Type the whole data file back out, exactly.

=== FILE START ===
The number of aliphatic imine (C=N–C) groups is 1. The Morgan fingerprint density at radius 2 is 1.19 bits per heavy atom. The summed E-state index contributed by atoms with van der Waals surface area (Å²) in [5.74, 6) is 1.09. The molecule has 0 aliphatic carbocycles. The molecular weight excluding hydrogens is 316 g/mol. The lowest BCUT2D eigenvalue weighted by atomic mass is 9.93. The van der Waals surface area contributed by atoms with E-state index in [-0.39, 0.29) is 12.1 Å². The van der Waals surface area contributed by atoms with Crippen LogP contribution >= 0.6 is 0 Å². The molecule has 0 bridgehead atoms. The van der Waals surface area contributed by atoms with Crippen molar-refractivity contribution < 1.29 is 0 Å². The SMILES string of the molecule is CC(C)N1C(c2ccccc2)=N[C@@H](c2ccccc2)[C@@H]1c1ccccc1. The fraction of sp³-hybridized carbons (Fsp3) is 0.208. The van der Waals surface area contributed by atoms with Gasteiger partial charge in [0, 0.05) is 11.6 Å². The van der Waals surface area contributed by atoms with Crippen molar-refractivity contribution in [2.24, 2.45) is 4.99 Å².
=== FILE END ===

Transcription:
The number of aliphatic imine (C=N–C) groups is 1. The Morgan fingerprint density at radius 2 is 1.19 bits per heavy atom. The summed E-state index contributed by atoms with van der Waals surface area (Å²) in [5.74, 6) is 1.09. The molecule has 0 aliphatic carbocycles. The molecular weight excluding hydrogens is 316 g/mol. The lowest BCUT2D eigenvalue weighted by atomic mass is 9.93. The van der Waals surface area contributed by atoms with E-state index in [-0.39, 0.29) is 12.1 Å². The van der Waals surface area contributed by atoms with Crippen LogP contribution >= 0.6 is 0 Å². The molecule has 0 bridgehead atoms. The van der Waals surface area contributed by atoms with Crippen molar-refractivity contribution < 1.29 is 0 Å². The SMILES string of the molecule is CC(C)N1C(c2ccccc2)=N[C@@H](c2ccccc2)[C@@H]1c1ccccc1. The fraction of sp³-hybridized carbons (Fsp3) is 0.208. The van der Waals surface area contributed by atoms with Gasteiger partial charge in [0, 0.05) is 11.6 Å². The van der Waals surface area contributed by atoms with Crippen molar-refractivity contribution in [2.24, 2.45) is 4.99 Å².